Time For The Blue Lagoon

The plan was always to visit The Blue Lagoon  at some point during our short break to Iceland; we just hadn’t pinpointed ‘when’.

But as the days sped past and we fell into whale watching, then Golden Circle touring, we realised that the only time we’d have available to go and soak in Iceland’s most famous thermal springs would be the morning before we flew out.

This wasn’t really a problem. The Lagoon is only 20 minutes from the airport, and is between Reykjavik and Keflavick ( the airport) so it was on our way. The only problem was that we were going to have to be very organised to get there.

Organised is not something our family does well or calmly; there is a lot of yelling and flapping when it’s necessary, but we can do it.

We arranged for the bus to pick us up at 10:30 am the next day but we were going to have to get the kids out of bed ( they were sleeping late despite the lack of darkness), get them dressed, feed them, get everything packed and be on the street ready to go. read more

Geezers Or Guysers?

Yesterday we spent almost 9 hours being driven around Iceland by a Spaniard in a minibus with 10 Americans.

It wasn’t a big minibus and we were one of the last groups on, so the look on everyone’s faces as we rocked up and climbed in was priceless. But I apologised in advance as we got on board, the other passengers laughed and from then on all was well.

We managed to get the back seat for the kids and DH and I sat in the seat in front, well within ‘dealing’ distance. And it wasn’t long before we had cries of ‘I’m bored’ and ‘What can we do?’

The guy driving was also commentating and imparting knowledge at such speed that I had to concentrate on what he was saying to keep up. I really didn’t need the kids whining in the background. read more

Adventures In Iceland; Looking For Whales, Finding Puffins And Coping With A Bit Of Rain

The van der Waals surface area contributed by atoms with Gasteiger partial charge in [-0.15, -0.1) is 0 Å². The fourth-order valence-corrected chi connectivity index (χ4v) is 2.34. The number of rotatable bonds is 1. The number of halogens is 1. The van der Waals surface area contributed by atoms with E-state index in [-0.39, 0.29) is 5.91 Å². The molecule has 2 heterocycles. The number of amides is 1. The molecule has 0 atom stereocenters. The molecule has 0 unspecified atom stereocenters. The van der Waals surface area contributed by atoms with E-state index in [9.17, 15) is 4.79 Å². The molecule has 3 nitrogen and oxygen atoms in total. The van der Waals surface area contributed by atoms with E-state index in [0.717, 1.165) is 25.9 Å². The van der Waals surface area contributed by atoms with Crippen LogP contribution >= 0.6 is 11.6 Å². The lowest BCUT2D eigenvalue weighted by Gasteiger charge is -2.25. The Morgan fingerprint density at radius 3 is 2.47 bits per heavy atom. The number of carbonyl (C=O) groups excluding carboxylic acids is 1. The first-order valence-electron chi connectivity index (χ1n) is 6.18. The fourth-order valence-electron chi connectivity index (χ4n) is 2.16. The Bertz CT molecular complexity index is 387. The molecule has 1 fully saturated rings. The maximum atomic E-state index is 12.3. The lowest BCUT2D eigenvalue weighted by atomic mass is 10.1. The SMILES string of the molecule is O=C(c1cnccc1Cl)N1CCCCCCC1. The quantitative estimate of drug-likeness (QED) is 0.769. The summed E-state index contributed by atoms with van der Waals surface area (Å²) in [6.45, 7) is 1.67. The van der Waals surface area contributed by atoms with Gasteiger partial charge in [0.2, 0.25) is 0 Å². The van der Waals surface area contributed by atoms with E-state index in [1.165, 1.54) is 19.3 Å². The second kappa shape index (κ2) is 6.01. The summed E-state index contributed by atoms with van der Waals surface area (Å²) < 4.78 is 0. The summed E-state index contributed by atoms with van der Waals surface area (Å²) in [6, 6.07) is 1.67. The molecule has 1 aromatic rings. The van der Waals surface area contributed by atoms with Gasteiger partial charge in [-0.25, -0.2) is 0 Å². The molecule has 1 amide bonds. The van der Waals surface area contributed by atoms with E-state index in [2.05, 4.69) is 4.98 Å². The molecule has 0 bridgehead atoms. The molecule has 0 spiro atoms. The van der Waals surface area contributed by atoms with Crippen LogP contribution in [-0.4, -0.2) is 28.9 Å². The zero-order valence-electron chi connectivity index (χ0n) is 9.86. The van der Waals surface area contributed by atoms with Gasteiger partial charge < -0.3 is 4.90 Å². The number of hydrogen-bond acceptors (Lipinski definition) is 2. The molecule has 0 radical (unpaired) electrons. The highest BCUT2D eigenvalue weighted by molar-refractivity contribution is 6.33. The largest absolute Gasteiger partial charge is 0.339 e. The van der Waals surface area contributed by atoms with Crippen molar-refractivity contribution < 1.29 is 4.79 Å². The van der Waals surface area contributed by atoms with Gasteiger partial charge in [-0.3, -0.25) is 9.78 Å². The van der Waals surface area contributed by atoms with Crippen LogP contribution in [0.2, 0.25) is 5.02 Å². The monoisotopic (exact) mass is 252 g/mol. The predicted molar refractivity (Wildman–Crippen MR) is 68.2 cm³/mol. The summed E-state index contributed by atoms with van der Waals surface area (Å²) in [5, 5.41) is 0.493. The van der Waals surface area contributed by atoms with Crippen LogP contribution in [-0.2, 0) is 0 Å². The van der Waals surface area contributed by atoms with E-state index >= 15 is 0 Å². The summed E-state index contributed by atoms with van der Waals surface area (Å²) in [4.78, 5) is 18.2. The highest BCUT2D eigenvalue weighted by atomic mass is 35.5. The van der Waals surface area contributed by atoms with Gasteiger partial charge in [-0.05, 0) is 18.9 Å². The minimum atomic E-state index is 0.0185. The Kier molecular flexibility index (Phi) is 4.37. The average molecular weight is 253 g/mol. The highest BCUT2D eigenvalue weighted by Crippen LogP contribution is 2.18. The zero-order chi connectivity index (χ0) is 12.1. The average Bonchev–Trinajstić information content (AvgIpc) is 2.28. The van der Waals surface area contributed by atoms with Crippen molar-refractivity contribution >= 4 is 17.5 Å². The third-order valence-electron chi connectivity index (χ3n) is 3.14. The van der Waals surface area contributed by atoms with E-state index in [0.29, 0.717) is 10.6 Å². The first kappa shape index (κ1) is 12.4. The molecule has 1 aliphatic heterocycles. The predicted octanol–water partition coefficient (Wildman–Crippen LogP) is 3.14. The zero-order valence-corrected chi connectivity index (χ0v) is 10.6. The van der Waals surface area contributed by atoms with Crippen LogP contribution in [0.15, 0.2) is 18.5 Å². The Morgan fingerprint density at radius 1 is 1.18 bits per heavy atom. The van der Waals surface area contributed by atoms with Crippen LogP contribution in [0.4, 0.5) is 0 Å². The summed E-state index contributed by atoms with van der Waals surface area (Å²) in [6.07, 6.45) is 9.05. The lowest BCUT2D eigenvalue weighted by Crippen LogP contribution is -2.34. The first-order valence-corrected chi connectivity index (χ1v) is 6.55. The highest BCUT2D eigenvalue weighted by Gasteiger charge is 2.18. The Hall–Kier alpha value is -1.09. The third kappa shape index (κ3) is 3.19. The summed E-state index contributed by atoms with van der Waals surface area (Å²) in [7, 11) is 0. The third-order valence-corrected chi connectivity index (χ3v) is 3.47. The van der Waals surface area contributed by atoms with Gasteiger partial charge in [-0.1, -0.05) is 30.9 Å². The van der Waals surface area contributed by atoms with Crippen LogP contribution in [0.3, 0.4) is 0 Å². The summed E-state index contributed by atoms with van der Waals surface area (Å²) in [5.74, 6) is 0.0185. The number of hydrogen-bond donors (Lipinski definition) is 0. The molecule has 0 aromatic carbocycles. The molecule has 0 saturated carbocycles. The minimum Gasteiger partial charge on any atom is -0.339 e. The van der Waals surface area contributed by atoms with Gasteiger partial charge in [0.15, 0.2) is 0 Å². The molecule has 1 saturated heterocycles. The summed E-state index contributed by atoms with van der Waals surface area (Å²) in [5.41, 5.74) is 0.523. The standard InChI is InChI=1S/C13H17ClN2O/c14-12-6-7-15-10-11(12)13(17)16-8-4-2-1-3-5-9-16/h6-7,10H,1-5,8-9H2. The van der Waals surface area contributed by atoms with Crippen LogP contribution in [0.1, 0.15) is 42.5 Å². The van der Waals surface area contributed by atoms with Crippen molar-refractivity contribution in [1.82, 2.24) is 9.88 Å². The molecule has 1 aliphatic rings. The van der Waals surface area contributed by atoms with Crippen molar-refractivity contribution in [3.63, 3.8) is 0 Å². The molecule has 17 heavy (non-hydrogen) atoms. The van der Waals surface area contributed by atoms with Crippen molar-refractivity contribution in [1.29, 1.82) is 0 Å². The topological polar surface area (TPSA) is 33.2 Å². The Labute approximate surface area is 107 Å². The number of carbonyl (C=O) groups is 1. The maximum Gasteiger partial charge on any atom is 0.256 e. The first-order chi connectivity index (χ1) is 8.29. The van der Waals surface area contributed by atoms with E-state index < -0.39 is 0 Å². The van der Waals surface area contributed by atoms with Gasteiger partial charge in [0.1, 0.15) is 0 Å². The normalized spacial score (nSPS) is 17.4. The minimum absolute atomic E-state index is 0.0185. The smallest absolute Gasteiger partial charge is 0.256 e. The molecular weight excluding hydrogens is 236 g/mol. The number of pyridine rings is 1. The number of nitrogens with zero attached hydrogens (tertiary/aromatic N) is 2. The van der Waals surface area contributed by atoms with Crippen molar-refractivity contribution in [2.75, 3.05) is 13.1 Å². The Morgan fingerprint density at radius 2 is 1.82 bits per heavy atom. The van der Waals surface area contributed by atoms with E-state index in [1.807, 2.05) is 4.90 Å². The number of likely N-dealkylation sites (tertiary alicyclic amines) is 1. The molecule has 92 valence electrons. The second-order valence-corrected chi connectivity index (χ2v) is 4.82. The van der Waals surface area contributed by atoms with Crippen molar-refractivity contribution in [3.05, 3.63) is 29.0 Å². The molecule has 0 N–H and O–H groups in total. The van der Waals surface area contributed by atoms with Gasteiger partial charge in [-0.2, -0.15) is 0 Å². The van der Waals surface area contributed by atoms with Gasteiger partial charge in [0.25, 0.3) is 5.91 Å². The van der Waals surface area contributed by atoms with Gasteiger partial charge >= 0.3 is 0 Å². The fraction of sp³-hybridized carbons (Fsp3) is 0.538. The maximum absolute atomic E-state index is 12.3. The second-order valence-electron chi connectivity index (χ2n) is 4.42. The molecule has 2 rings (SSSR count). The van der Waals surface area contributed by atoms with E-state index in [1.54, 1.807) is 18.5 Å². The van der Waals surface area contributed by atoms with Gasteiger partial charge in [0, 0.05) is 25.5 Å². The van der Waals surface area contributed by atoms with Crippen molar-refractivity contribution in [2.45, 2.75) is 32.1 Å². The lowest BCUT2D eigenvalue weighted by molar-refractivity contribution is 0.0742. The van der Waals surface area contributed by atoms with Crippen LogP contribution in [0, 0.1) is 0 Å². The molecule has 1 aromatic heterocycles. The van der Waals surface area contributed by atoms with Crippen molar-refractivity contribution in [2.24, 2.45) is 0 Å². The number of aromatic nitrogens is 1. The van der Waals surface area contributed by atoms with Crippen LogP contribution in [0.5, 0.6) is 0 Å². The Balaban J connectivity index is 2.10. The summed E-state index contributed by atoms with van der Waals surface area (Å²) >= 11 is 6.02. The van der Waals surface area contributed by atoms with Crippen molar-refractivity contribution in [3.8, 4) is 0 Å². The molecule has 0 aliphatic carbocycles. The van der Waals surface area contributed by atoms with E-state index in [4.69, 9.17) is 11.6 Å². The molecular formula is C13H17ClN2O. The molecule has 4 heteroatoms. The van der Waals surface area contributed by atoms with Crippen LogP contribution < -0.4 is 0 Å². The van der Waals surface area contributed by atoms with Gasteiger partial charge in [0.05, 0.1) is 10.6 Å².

I slept badly last night. Fears about the lack of dark affecting the kids’ sleep proved accurate and we had a lot of little visitors. I had trouble falling asleep too and it wasn’t until we had used some spare pillows to block the light coming around the sides of the slightly too small blackout blinds that I managed to drift off.

So it was after 9 before we were all up, showered, dressed and breakfasted. A quick peek out the door told us that it wasn’t raining at all, so we decided we would go down to the harbour and see if we could get on a whale watching cruise. We’ve been on a few of these over the years, so it wasn’t a biggie if we didn’t make it.

First of all we had to talk DD2 into going on a boat. She gets quite queasy on the ocean but agreed to give it a go again so off we traipsed. Luckily there was room on one of the Elding cruises. We went on a rather small boat with about 30 others and first headed out to one of the puffin islands to take a look at these birds. read more

Mymumdom Does Iceland: Day One


The hardest part of any holiday, when you are a family of 6, seems to be getting there.

To get to Iceland today we took a cab to LHR T1, caught an Iceland Air flight to Reykjavik, then caught a couple of buses to get to our ‘Apartment Hotel’.

DS was in heaven, all those vehicles in one day; I wasn’t quite so enthusiastic. But it had to be done and everything went pretty smoothly.

We were 40 minutes late for the cab ( first we delayed it 20 minutes, then took as long again to get everyone and all bags in the car), but the traffic was much better than we thought it might have been and we got to Heathrow in plenty of time.

DH had checked us in online; this is well worth doing by the way, so we whizzed through the baggage drop and security. By this time everyone was starving, so we had a quick Pret snack, then raced for the gate to board the plane.